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It’s the late 1980s and I’ve been in charge of the Stardust race and sports book for about five years. During that time eight other hotels were forced to open race and sports books to try to compete, but we were doing over 25% of the Strip business.

More important, we were winning over 25% of the Strip win. In 1988 and 1989 we averaged over $200 million handle per year. Locals, tourists and wise guys from around the country flocked to the Stardust, and many of our innovative ideas kept them coming.

Among the fresh ideas: we were the first book to keep the cashier open 24/7. We didn’t make the players wait to take their money so why should we make them wait to collect?

It was during these booming years that I hired Bill Brennan.

Bill was a pleasant, humble kid from Philadelphia, a loner who lived with his beloved cat close to the Stardust. I sensed in him the type of employee I always hired. He was an honest, accurate ticket writer and I promoted him to cashier, which is the most responsible, highest paying hourly position. He was content.

But after a couple years I sensed a chill. Bill wanted to be a supervisor, a prestigious position in a sports book. However, no one gives up that spot unless they’re offered their own sports book to run – so an opening is rare.

As time goes on I know my feelings are correct – Bill is changing. I hear he’s betting and cashing tickets at the Frontier next-door – tickets in the $4,000, $5,000 range.

A customer (not a fan of mine) got hold of him, and although Bill may have been a small partner, mainly he was this guy’s gopher.

Now this particular customer had himself overrated, thinking he was entitled to special favors and numbers at the sports counter. He demanded special treatment, which he didn’t deserve or get, and complained to the casino manager, leveling accusations about me and my crew.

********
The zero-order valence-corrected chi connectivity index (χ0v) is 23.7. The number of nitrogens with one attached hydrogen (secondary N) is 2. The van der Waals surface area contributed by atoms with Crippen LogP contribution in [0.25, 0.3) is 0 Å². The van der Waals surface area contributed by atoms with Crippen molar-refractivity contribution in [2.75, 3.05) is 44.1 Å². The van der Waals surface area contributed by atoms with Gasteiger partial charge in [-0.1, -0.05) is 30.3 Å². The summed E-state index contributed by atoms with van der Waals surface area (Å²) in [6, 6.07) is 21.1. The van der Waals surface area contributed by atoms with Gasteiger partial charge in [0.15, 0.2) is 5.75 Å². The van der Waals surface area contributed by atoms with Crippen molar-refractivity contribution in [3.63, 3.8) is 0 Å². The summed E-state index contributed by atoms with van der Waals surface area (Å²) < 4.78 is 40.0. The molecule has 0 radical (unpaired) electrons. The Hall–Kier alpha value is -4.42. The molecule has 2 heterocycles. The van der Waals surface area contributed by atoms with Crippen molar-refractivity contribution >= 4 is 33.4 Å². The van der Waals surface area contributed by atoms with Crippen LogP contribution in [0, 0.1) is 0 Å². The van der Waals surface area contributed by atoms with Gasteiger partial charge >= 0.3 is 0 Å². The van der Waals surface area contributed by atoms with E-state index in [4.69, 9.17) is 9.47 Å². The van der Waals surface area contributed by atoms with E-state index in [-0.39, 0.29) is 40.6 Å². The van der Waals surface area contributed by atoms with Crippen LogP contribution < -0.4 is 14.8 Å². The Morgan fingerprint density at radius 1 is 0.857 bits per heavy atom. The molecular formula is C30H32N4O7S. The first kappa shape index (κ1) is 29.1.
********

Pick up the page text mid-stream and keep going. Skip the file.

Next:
The complaints did him no good, so he turned his attention to Bill and gradually poisoned Bill’s mind against us for not giving him a supervisor job.

With Bill upset, this guy potentially had someone on the inside, so I told Bill he had to change his attitude – but he just became more distant.

Now our night business at the 24/7 cashier window was so popular we increased the cashier’s opening bankroll to $300,000.

The cashier picked up the bank at midnight and got escorted to the book. I requested security in the book 24/7, but the “suits” upstairs were not receptive to a guard in the morning hours, so they built a cage for the cashier.

I wasn’t impressed. I was concerned about a gun in the cashier’s face – in an empty book, with the outside doors close by. However, what did happen didn’t require a gun.

On a fall day in September 1992, Bill got his $300,000 bank and simply walked out those close-by doors.

I use the $300,000 figure because that was the bank when I left the Stardust in December 1991, nine months before the robbery. Other accounts put it at $500,000, which I can’t vouch for.

When I heard, I wasn’t surprised the sports book cage got robbed. I knew it would be just a matter of time since they had no security at times. What shocked me was it got taken down from the inside.

Bill picked up his cat before he disappeared, never to be seen or heard from again. That much is known. From there it’s all conjecture. Did he plan it alone? If he had an accomplice, who? Was it the customer who turned him against the Stardust? Did he have inside help?

It’s been 22 years and not a trace of Bill. He would be 56 today. His cat is long gone, but Bill? No money or even a chip has ever surfaced. He was placed on the FBI’s Ten Most Wanted List and his story was featured on “America’s Most Wanted.”

Still, there’s never been a sighting or even a lead. They watched his Philadelphia ties to no avail. Was he killed or did he make it out of the country? All that’s certain is he cashed out at least $300,000 without even making a laydown.

Take care, Scotty

Scotty Schettler began his Las Vegas journey in 1968. By the time he quit the race and sports book business he had booked over $1.5 billion for different employers. He says he knows where most of the cans are buried. His book,  is available on Contact Scotty at [email protected].

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